Genau sechs Monate nach dem schrecklichen Erdbeben würden wir gerne diese Fotos mit ihnen allen teilen. Pater Richard nennt diese Erinnerungswand unseren neuen Eckpfeiler.
Die Namen von fünfunddreißig Mitgliedern unserer großen Familie sind neben einem Mauerriss, haitianischer Kunst und der haitianischen Flagge auf einer Mauer verewigt. Dies sind die Namen der Freiwilligen, Beschäftigten, Kollegen und Freunde, die ihr Leben gelassen haben am 12. Januar.
Wir ehren ihre Namen und ihre Erinnerung und halten sie in unserem Herz und unseren Gedanken an jedem Arbeitstag.
Contributed by: Wynn Walent
Six months have gone by since the earthquake, and easily our work is three times larger than it was before. We have so many new programs to meet the pressing needs. Today for the first time, we fired up our crematorium. Although I was joking that I would like to use it to make Sister Judy?s birthday cake (for her 65th today), the sad truth is that poverty still humiliates the poor even after their death (a simple trip to the general morgue would show that to be true in a second). Our first attempt at a more dignified burial through cremation was predictably for a child, for five year old Lori Demosthene. We said the usual prayers for the dead, and commended Lori to God, to ash, and to the earth. This is our reality. The circle of life, coming around all too soon, completed already in childhood. Our crematorium is dedicated to Our Mother of Sorrows. We have the sorrow of burying more than 50 children and 30 adults every week.
Our new campground for displaced children is nearly ready. We have been working there all week. Instead of circling the wagons, we squared off empty containers in a huge rectangle covering 4,000 square meters. We will expand it in time. The containers themselves will soon be dormitories for the children, and the area for meals, schooling and activities will be in the shadow of the containers with the help of large awnings. There are about 350 children waiting to come in. There will be an area for small children dedicated to St Ann, the grandmother of Jesus, and a section for older children dedicated to St Louis. We hope to open July 27, on the feast of St Ann. In the meantime, the program for kids in tent cities, called Fr. Wasson Angels of Light, is going strong and fast becoming an informal school system and nutrition center for 3,000 children.
We have started another eight street schools over these six months. One of them is for blind and deaf children. The school they used to attend, St Vincent?s in Port au Prince, was destroyed by the earthquake, so we made a simple school for them until St Vincent is rebuilt. Our first ten children are already in this simple school.We named the school for the late beloved founder of St Vincent?s, Sister Joan Margaret. Our other 23 schools are all in session, some in tents and some in undamaged buildings, and all of them will be rebuilt slowly. We have a campaign in progress for this.
The program for prosthetic s and rehabilitation called St Germaine is well underway, and many people leave our gates with crutches, wheelchairs and artificial limbs just a little bit stronger and a little bit more able after every therapy visit. The mothers are so beautiful and patient with their children, but sadly sometimes the mothers also are disabled or missing a limb from the earthquake. Hope springs eternal.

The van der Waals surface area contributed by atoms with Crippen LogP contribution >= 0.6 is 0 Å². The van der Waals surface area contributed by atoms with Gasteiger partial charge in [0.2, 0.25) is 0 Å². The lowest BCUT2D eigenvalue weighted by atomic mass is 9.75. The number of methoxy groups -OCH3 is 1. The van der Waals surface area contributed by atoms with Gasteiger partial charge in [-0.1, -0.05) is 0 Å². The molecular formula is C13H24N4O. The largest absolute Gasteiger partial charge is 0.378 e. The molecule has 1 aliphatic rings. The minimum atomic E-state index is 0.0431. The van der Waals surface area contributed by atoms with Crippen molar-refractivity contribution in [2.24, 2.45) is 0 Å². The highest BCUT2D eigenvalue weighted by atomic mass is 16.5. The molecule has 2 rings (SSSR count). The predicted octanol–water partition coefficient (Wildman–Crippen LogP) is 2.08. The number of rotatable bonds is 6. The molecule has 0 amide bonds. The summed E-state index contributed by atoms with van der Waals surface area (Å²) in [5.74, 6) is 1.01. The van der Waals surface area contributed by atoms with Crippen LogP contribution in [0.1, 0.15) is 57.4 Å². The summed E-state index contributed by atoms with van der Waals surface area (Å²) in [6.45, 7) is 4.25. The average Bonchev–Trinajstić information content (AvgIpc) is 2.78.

Our St Luke field hospital for adults and children has saved a few lives already. It looks like something from Gilligans Island but it works for now. We are making a prefab surgery room at the moment, and doing our best to make it a family environment. We have a portable CT Scan already, and a portable Digital XRAY in the planning, most important since we receive terrible trauma injuries. Our ability will be greatly increased by this equipment which will be used in an air conditioned container! Just today, we received the donation of an ambulance for the field hospital, from the government of Spain.
On July 23, our original orphanage (as of 23 years) we will receive 40 children from the earthquake. It will bring the population there at St Helene to 400 children.
We are still very busy with distributions of food, clothing, water, tents, and thousands of shoes donated in memory of Molly Hightower, one of our deeply mourned volunteers killed when our headquarters at Petionville collapsed. The distributions are difficult but important, since Port au Prince hardly at all much improved from the original catastrophe six months ago. I think many of you saw the pictures of the memorial we made for our deceased children, staff, volunteers and colleagues from the earthquake. It is at St Damien Hospital. It is our new cornerstone.
At St Damien hospital, our cancer program is improving, the surgery center is very active, the new maternity and neonatology programs and struggling but doing well, and we now can do digital electroencephalograms and have them interpreted abroad. This is to monitor the seizure activity of our patients. It is a huge advance in our treatment of seizures. Also, just today, little Anabel returned to Italy to have part of her skull replaced, finally, after losing it in the nightmare of January 12, 2010.